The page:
Behind the Badge is a new searchable database bringing transparency and accountability to how the police interact with their communities in New York State
NEW YORK – The New York Civil Liberties Union launched today a new online resource, Behind the Badge, to house internal policies and data from police departments across New York State. The resource brings new transparency and accountability to police-community interactions with documents and data from seven departments around the state. Nearly two dozen public records requests and analysis of over 15,600 pages of documents, received with the help of court orders in some cases, revealed that there are very few rules that police the police in New York State.
“Too many police departments in New York resist transparency, keeping the rules hidden on everything from when officers use weapons to how they handle misconduct,” said NYCLU executive director Donna Lieberman. “With so much at stake, there have to be clear rules that police the police. The public deserves to know what those rules are and have the opportunity to ensure they are not being abused.”
The NYCLU requested polices and data on basic police functions and operations, including the use of force, police stops, efforts to combat bias, department diversity, and use of surveillance technology from 23 departments across the state. The database launched today with annotated policies and analysis of data from seven New York departments: Albany, Buffalo, Nassau, Rochester, Suffolk, Syracuse and White Plains, with more coming soon.
The site makes public the internal rules, policies and training material (or lack thereof) guiding police interactions with the community, and analyses data (where available) regarding police stops, uses of force, and department diversity. Key takeaways from the material released today include:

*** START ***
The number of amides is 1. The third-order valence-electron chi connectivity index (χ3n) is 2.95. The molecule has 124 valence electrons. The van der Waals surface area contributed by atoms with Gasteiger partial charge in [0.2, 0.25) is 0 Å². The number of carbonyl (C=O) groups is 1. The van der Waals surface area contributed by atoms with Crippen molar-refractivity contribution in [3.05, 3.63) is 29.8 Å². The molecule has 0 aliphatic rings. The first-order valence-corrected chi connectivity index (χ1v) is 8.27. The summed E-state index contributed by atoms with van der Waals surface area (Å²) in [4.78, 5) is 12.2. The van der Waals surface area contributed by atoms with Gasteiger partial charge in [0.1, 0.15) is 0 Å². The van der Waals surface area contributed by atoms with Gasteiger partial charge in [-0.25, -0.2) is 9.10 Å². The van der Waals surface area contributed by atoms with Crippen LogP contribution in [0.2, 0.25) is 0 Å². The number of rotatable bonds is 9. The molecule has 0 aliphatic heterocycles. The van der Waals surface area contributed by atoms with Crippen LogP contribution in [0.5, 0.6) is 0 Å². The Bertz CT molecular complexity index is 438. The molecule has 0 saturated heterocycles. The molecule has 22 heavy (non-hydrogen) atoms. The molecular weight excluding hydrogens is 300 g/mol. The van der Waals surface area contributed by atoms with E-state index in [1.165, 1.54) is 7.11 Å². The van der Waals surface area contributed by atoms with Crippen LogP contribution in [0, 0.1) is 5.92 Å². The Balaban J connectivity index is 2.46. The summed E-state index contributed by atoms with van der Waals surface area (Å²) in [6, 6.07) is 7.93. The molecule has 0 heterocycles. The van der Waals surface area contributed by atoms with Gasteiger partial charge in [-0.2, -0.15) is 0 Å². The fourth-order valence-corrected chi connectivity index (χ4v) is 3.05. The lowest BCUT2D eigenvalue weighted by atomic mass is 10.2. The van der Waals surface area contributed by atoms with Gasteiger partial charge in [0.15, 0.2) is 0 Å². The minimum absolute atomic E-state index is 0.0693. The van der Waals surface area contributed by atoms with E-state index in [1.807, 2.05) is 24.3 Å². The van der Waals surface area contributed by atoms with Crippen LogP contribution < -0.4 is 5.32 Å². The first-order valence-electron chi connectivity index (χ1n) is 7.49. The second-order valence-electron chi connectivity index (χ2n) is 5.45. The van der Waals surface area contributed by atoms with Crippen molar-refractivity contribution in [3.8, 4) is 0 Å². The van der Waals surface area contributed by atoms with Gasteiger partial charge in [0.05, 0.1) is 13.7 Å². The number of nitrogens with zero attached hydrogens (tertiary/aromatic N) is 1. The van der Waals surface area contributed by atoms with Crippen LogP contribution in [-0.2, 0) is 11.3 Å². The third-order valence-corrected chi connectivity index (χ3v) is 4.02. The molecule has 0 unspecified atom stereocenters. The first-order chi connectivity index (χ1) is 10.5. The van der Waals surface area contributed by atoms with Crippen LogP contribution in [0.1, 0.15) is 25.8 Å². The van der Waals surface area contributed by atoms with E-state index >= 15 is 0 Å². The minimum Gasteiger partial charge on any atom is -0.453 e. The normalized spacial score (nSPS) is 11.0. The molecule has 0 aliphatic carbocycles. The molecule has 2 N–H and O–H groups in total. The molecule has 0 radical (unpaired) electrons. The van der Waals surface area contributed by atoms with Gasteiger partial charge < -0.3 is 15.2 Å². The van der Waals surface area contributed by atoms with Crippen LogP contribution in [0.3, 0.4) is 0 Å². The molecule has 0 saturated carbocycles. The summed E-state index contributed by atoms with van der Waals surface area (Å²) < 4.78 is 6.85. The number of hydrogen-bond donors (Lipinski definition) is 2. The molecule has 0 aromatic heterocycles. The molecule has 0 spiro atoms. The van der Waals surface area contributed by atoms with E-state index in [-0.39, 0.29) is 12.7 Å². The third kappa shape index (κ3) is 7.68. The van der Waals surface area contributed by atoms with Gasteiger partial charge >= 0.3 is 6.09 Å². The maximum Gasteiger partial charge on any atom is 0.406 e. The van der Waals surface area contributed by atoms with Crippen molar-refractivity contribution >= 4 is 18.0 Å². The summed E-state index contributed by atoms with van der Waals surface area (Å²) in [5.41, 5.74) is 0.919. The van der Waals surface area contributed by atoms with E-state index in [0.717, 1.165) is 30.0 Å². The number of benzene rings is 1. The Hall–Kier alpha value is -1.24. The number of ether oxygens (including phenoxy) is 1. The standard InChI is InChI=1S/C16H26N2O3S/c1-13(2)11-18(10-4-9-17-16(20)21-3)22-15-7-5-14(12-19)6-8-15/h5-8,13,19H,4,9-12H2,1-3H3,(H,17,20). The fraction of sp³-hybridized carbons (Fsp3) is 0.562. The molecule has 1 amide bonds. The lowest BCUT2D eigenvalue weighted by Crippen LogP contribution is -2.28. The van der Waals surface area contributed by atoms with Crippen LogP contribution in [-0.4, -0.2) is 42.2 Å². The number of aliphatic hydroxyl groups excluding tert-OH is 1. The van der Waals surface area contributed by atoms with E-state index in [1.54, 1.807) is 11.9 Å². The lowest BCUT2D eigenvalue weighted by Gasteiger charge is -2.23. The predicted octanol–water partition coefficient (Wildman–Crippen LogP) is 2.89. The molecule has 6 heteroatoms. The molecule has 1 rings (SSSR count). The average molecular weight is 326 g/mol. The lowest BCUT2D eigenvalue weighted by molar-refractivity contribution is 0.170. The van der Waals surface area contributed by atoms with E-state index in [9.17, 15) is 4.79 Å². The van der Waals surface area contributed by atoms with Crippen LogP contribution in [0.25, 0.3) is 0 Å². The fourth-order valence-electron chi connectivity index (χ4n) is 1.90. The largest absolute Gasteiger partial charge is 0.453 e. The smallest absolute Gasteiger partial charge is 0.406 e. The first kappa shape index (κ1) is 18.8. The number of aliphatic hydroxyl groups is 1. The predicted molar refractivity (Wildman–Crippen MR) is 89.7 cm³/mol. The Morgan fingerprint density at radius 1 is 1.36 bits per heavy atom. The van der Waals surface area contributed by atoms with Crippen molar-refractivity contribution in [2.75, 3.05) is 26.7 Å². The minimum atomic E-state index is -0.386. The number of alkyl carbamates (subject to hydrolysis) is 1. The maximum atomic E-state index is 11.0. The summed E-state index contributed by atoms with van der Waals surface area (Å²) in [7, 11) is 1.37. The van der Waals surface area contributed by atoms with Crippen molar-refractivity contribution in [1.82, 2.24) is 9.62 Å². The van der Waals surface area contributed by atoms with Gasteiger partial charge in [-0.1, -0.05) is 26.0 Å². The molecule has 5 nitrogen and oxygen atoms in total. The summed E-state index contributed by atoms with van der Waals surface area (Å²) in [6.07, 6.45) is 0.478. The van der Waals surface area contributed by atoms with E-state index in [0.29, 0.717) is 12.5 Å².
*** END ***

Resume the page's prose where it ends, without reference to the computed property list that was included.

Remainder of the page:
- The Albany Police Department entirely lacked policies for when and how officers could stop civilians
- The Nassau County Police Department was unable produce the most basic information on the number of stops and low-level arrests by officers
- The Buffalo Police Department failed to produce any policies or trainings addressing racial profiling
- The training materials for the Syracuse Police Department encouraged officers to “reduce hesitation” to use force
“We combed through tens of thousands of pages to find out how police departments train and guide their officers on interacting with the community,” said Michael Sisitzky, NYCLU lead policy counsel. “We found that not only do many departments give nearly no guidance to officers on when they can use force and when it is okay to stop and search people, but they also fail to track and evaluate when these common police practices result in racial disparities and excessive force.”
The policies and data published on the Behind the Badge site include annotations and analysis to help advocates, policymakers and journalists understand how police operate and how the rules that govern their interactions with the community can be strengthened.
To explore the database, please visit: BehindtheBadgeNY.org